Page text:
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Carpet installation cost guide

How much does carpet installation cost?

Average price range $780 – $2,550
Lowest price $250
Highest price $4,200

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Carpeting is an efficient way to give your home a fresh and appealing look without having to perform radical changes. It’s not so costly as hardwood flooring and can even help homeowners save on utility bills as it gives warmth to their feet and minimizes heat loss. Carpeting also provides an additional level of comfort and is more environmentally beneficial than many other types of flooring. Installing a carpet in a home, though, is not so straightforward as it might appear and involves a number of price-shaping factors.

Here you will learn about:


Carpet installation is typically performed by professional contractors who have the required equipment and expertise. The cost of material, that is carpet, is the largest budget item. Depending on the fiber and style, carpets may cost from $0.25 to $21.00 per square foot. However, many other specific details influence the total figure in the bill. Among them are the home layout (standard or with many angles), whether furniture removal is required, the condition of the subfloor, and the necessity to install baseboards or thresholds. The removal and cutting costs should be considered as well. The cost range is extremely wide: between $250 and $4,200. The majority of homeowners report spending from $780 to $2,550, with the average value being $1,600.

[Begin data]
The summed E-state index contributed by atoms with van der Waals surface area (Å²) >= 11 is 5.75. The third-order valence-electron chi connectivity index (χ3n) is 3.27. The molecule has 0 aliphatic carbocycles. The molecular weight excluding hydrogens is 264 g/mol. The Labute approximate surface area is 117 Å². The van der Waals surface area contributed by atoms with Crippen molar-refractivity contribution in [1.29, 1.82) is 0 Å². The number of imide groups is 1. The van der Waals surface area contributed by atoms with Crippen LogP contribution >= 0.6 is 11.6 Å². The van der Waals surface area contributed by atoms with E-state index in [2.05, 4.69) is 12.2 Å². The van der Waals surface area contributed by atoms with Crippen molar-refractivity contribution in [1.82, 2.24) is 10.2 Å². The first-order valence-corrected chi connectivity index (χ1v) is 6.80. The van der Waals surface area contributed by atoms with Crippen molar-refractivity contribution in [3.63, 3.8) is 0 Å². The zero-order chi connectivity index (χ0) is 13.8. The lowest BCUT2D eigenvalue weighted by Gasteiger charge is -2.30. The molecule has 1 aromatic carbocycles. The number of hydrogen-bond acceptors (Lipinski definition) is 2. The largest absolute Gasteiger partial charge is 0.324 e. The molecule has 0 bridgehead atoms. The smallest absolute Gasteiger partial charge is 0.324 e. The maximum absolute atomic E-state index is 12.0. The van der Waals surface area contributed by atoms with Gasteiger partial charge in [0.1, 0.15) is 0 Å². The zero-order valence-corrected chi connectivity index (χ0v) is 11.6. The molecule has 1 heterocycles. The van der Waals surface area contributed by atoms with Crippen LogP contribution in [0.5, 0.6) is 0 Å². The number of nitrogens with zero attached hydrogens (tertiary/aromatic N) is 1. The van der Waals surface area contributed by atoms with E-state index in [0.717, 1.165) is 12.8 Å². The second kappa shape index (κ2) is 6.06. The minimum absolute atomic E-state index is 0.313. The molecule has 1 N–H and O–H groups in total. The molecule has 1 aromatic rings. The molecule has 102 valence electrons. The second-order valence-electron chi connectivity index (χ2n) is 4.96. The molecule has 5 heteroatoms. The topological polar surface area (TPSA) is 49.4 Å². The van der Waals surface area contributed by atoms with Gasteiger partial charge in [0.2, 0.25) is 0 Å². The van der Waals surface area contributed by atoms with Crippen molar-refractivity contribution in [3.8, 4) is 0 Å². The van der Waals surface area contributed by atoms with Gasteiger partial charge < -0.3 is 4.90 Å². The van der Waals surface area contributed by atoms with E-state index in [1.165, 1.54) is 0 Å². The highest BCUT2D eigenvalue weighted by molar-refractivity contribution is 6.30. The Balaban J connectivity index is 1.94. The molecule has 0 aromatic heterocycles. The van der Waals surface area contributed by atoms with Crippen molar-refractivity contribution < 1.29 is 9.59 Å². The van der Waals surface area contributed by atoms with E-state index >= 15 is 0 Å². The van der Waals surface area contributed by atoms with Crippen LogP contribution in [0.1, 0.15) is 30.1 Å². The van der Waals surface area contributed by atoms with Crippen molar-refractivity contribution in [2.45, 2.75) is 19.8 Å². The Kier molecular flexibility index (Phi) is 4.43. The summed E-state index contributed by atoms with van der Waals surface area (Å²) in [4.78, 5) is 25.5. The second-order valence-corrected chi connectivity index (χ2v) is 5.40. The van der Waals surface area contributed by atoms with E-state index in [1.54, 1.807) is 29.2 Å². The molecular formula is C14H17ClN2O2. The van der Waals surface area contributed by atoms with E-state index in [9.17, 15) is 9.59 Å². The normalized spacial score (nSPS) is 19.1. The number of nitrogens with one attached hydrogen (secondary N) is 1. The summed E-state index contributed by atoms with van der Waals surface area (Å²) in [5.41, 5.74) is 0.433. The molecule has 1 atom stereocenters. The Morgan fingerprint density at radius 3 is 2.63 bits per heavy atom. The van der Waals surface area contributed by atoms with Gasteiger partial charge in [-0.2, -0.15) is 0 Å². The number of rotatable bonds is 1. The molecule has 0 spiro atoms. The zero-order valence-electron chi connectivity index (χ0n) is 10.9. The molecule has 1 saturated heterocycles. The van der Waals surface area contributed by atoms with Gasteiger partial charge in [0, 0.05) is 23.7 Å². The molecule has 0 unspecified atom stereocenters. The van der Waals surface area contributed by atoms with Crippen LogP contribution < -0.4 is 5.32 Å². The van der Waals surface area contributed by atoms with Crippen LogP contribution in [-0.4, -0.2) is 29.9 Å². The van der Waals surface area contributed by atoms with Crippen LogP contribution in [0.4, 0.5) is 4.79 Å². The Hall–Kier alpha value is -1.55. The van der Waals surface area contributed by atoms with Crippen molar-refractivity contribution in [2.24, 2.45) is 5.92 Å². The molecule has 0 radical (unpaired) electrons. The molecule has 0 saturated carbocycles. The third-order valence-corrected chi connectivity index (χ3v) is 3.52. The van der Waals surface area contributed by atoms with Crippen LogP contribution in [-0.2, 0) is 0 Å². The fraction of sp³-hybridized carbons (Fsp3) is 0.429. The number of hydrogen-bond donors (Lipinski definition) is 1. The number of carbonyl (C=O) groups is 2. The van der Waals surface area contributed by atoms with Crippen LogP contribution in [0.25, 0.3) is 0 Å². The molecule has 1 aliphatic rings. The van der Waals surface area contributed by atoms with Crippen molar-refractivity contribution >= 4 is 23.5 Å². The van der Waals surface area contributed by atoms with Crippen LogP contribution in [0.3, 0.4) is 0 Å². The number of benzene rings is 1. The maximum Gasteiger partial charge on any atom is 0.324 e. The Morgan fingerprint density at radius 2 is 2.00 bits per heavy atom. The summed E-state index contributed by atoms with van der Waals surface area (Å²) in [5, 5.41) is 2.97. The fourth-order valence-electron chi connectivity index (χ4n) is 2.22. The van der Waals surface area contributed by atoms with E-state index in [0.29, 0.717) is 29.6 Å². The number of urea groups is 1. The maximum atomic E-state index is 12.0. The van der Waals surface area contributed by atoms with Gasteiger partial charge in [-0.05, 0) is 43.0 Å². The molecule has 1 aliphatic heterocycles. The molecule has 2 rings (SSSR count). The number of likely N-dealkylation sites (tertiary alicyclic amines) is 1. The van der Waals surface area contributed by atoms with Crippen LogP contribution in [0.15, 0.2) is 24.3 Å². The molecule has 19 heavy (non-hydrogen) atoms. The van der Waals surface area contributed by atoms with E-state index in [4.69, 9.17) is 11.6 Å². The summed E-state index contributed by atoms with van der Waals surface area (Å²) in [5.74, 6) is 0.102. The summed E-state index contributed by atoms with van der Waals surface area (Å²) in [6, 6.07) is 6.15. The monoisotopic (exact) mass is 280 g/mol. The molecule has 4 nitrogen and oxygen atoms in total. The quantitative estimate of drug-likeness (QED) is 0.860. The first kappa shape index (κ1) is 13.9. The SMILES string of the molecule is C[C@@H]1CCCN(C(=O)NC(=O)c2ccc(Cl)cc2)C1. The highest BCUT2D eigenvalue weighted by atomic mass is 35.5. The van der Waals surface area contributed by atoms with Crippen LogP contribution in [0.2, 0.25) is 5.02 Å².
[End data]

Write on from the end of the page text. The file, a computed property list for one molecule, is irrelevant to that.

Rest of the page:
Price-related questions

What different types of carpets exist and how much do they cost?

Carpets are essentially distinguished by their fiber and construction style.

Fiber

The most frequently used carpeting materials include cotton, polyester, nylon, wool, and Olefin. Each of those has their advantages and shortcomings.

Cotton

Pros: very soft and pleasant to the touch
Cons: quickly fades, expensive, easily absorbs various substances, which results in stains (not good for homes with animals or kids)

Polyester

Pros: fade, stain, and wear resistant; prevents mold and mildew, anti-allergenic, inexpensive, a wide choice of colors and designs